How to Make a Haynet

Horses can be very expensive to maintain; so, it's a good idea to save money wherever you can. To make your own hay net you can use any suitable string (not natural fibers that the horse would eat, but plastic or nylon are good), but synthetic bailing twine is recommended because it's cheap! The measurements given here can be changed to make a bigger or smaller net, or one with bigger or smaller holes.


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    Tie the ends of 10 lengths together (or more for a bigger net, but make it an even number) of 7 feet (2.1 m) long strings. Make the knot as tightly as possible.
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    You should ask someone to hold the net up by the knot or nail the knot up or you'll get very confused and the string will get very tangled.
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    Measure 4 inches (10.2 cm) down (or less for a smaller-holed net) and mark with a felt-tip pen. Divide the strings into pairs (paper clips, or clothes pins, will be used to keep pairs together temporarily, until tied). Make a knot by tying each pair of strings together at your marks. Take the original paper clip off before you tie each pair.
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    Mark 4 inches (10.2 cm) down again from the row of knots that you just tied. Take two knotted pairs right next to each other, and choose one string from the pair of knots, and paper clip the pair of chosen strings together, for getting them paired correctly.

    Before tying the row of knots, check the pairs and the net. If any string is across any of the space inside the net, meant for the hay, then you've paper clipped strings together that aren't next to each other, or tangled them. To fix that, you probably need to start again and pair them. Tie knots where you have marked them. Do the same for the other pairs going around; so, now each pair is "holding hands" with the two pairs on either side of it. Spread the net -- and you should be able to see diamond shapes.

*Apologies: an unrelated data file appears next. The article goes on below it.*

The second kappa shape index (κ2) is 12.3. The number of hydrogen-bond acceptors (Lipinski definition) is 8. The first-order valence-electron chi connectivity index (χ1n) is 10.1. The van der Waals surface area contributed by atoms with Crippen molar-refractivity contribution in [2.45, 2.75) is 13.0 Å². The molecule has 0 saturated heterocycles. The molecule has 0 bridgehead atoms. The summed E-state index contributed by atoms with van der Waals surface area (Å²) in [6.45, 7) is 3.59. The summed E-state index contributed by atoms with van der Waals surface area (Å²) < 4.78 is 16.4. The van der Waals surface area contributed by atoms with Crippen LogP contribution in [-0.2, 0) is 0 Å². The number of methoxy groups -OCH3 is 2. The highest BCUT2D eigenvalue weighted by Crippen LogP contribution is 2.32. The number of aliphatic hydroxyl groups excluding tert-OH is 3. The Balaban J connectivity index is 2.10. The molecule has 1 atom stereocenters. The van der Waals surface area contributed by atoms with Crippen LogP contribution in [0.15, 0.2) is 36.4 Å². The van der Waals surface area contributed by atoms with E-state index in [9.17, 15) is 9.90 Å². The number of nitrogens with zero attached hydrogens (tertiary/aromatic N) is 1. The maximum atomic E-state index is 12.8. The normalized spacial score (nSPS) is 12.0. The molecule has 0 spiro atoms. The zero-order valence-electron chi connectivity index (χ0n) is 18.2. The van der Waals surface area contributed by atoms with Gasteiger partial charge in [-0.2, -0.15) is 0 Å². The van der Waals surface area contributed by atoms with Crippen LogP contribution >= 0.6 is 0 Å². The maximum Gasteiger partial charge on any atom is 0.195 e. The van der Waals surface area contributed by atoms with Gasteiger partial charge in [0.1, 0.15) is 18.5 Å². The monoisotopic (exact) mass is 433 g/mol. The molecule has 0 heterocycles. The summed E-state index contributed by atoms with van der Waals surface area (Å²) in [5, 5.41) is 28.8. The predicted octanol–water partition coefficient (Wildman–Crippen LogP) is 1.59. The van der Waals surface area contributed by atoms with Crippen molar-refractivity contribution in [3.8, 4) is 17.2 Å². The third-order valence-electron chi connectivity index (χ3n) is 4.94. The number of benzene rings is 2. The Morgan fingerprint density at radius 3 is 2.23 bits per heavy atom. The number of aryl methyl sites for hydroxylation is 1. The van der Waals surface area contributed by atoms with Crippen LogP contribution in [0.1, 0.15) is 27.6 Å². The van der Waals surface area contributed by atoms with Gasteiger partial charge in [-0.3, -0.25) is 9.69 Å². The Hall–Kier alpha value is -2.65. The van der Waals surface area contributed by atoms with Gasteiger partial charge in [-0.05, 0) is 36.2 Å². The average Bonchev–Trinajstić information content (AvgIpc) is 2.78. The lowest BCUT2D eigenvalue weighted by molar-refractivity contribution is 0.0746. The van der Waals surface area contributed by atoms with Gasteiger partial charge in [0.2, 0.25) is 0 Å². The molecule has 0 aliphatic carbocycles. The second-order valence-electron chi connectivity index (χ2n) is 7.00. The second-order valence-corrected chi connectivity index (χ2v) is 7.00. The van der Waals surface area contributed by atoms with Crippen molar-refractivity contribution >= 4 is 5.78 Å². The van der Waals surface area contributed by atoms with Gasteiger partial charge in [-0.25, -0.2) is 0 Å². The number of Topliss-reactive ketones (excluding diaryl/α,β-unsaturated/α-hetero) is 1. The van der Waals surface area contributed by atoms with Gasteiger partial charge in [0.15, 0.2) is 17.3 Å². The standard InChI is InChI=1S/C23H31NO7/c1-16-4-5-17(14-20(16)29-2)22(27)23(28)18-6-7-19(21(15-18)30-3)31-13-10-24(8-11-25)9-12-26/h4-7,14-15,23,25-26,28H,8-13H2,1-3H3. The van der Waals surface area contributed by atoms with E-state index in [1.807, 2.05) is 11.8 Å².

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    Mark, pair, tie and continue this for each row. Remember to check the net, as you have it clipped together, before you start tying each row of knots.
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    Make sure you have 2–4 inches (5.1–10.2 cm) of string left after your last mark, when you get to your last row. Instead of tying a standard knot, tie a quick-release knot (the same as when you tie up your horse) you will then have a loop. Secure this by tying a double knot with the loose ends. Trim the ends, if you need to and then burn/melt the ends to stop their fraying (using a cigarette lighter), but have water on hand! (Don't forget to melt ends of strings from the big knot at the bottom of the net.)
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    Thread a strong plastic drawstring through the loops. (This can also be made from bailing twine by plaiting three pieces together)
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    Finished. You can (very carefully) melt each knot somewhat, to prevent knots from loosening, with water available for any fire emergency. Fill it with hay and hang it securely.


  • Horses can choke on bailing twine, if they accidentally swallow it, so make sure to tie your knots really tight.
  • Horses' legs can get caught in a haynet when not used properly. Always hang them solidly; so, they can't fall. However, make sure you hang it at the correct height; too low and the horse could get tangled up, too high and seeds or stray pieces could fall in his eyes. A good rule of thumb is the horse's eye height.

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Categories: Horses